Message: previous - next
Month: September 2020

Re: [trinity-users] An eMail solution

From: Steven D'Aprano <steve@...>
Date: Thu, 3 Sep 2020 14:10:30 +1000
On Wed, Sep 02, 2020 at 05:32:00PM -0700, Mike Bird wrote:
> On Wed September 2 2020 16:58:18 Steven D'Aprano wrote:
> > That word, "monopoly", I don't think it means what you think it means.
> >
> >
> While agreeing with your definition of monopoly I was initially at a loss
> to explain how Apple has 27.6+8.5+7.5=43.6% email client market share with
> only 13% of the smartphone market and 9.4% of the desktop market.

Litmus measures emails actually received and read, not devices sold.

Global marketshare for iphones is probably around 25%, based on web 

which measures internet usage, not unique visitors or sales. That's not 
far from the Litmus data that suggests 28% of email readers are on 

Based on current sales, iphones are probably around 17% or so. But why 
are you referencing devices sold rather than emails sent when we're 
talking about email?

There are hundreds of millions, perhaps billions, of mostly low-cost 
Android devices used by people who have never sent or received an email 
in their life. Since we're talking about email providers, do you think 
those Androids are relevent?

Litmus' methodology is not unbiased, it's probably heavily skewed to the 
sort of marketing bot that would use Litmus' services. But unless we had 
an all-powerful world government with the power to force everyone to be 
tracked in every email they send and receive, any sample or survey of 
email is going to have some biases.

And different methodologies will measure different things, with 
different biases.

> Then I see that Litmus is analyzing which clients opened their spyware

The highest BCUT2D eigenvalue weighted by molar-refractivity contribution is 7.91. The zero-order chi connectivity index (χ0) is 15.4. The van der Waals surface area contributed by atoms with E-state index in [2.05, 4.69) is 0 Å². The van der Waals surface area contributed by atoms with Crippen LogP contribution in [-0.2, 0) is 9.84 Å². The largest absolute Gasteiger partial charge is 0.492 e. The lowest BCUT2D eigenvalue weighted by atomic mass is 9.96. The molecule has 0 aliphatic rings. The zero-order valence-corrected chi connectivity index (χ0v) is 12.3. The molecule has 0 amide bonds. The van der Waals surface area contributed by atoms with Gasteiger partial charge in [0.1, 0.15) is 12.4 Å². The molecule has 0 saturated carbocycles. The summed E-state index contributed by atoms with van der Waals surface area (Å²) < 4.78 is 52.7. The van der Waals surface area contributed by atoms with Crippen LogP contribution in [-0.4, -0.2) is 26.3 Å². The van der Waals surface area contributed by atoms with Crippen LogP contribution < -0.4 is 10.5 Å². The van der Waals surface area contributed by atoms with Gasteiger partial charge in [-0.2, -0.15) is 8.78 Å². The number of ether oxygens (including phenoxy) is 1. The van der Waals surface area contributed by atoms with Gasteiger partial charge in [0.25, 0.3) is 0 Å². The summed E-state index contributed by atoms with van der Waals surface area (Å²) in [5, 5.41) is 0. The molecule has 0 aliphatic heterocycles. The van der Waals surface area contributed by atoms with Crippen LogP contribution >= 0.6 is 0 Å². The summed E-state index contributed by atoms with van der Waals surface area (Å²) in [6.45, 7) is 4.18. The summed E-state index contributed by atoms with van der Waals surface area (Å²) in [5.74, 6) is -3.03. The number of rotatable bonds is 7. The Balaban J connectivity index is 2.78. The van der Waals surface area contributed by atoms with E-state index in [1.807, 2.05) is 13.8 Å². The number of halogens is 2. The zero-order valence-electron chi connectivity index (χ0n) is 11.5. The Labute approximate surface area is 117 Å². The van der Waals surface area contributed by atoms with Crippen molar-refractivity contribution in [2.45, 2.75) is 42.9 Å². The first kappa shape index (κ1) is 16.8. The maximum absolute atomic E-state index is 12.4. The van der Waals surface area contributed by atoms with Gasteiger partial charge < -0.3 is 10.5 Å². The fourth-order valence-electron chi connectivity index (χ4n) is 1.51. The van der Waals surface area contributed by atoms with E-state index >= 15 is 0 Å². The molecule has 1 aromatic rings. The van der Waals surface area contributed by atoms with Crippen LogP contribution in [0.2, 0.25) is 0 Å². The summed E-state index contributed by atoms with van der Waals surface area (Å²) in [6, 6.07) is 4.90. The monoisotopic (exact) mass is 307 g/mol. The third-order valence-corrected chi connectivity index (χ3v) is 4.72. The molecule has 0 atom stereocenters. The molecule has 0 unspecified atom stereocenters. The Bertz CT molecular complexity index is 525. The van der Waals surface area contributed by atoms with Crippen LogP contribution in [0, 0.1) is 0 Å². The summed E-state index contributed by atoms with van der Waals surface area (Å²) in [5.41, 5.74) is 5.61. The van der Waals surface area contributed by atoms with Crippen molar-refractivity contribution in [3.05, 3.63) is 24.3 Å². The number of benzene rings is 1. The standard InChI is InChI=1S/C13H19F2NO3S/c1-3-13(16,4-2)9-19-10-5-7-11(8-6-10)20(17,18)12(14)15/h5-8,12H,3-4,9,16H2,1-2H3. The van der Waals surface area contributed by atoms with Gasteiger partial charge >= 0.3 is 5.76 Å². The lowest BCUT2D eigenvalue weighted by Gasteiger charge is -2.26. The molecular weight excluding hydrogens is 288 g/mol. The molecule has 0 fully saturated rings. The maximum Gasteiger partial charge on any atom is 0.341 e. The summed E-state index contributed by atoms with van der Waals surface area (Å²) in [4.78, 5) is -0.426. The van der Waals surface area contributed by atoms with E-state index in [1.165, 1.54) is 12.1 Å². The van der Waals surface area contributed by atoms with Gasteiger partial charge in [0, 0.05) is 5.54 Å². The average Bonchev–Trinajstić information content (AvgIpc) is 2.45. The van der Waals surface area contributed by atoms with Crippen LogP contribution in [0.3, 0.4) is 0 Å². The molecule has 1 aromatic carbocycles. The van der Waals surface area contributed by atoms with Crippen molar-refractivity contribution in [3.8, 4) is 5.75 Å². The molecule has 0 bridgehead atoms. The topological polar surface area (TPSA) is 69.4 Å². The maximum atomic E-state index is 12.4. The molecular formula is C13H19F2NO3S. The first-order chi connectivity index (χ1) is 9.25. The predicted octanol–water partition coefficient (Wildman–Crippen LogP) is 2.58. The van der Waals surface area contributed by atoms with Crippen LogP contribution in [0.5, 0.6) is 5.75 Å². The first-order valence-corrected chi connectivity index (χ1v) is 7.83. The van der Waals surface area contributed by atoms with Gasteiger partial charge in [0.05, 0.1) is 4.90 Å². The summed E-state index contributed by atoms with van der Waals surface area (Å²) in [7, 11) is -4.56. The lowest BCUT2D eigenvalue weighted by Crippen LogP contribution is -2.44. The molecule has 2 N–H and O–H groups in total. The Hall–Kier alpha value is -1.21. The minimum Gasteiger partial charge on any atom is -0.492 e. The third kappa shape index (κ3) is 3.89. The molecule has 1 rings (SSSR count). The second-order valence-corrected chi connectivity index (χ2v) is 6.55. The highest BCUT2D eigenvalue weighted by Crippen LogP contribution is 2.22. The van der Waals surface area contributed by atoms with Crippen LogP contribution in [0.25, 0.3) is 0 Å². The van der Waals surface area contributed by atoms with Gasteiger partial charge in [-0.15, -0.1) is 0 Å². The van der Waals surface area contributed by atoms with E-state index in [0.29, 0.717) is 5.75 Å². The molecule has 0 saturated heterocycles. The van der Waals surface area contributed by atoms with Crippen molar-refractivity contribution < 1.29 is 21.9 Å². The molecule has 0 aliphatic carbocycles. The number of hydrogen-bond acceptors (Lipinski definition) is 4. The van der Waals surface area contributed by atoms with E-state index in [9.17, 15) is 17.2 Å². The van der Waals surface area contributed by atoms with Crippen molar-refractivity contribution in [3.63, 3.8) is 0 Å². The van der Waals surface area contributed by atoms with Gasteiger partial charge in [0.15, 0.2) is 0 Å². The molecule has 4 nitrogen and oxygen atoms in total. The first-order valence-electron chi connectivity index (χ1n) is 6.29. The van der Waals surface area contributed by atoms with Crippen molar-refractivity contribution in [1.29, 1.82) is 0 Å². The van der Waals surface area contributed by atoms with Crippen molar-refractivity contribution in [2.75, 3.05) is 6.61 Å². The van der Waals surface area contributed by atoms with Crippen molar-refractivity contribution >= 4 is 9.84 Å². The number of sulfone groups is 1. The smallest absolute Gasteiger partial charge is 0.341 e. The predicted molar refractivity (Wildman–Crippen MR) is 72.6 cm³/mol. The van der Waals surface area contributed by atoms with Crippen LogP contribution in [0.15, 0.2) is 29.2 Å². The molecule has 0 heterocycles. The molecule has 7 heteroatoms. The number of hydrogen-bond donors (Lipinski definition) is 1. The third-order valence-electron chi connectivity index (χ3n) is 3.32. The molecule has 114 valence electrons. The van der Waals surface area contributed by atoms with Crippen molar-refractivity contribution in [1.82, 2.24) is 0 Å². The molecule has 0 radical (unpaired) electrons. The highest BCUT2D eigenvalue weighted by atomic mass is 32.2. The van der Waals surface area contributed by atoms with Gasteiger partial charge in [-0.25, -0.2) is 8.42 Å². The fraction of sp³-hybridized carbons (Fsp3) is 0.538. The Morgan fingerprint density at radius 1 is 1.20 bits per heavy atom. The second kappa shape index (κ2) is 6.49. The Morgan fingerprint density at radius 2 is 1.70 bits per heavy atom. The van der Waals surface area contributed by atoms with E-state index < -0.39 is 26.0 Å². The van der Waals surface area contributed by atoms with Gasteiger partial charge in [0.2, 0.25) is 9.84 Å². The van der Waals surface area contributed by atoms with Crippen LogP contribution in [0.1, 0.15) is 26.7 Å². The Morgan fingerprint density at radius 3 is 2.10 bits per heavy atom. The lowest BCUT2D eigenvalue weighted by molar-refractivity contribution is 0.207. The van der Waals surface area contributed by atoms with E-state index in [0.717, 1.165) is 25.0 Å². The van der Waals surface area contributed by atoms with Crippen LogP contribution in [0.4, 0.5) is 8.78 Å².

> emails rather than a scientific survey of the industry.

What's your definition of "a scientific survey"?

How would you do such a scientific survey?

In any case, we're quibbling over relatively minor points here. None of 
the tech giants Apple, Google, Facebook, Microsoft, Yahoo etc control 
the industry or have a monopoly. But they do have an unhealthy influence 
due to their enormous sizes and ubiquity.

- Apple spends more efforts trying to protect their users' privacy than 
anyone else, even to the point of defying the FBI and US Government, but 
they engage in predatory practices against independent developers and 
run sweat shops where conditions are so bad the factories install 
anti-suicide netting to stop the workers jumping to their deaths.

- Google spends more efforts trying to break people's privacy than 
anyone else, with the possible exception of Facebook, but balances that 
with at least some checks and balances.

- And Facebook is probably the closest thing to unalloyed evil in the 
tech world today, unless you count Amazon as a tech company.

(I hear that Amazon just bought out Hell and sacked the Devil for being 
too soft.)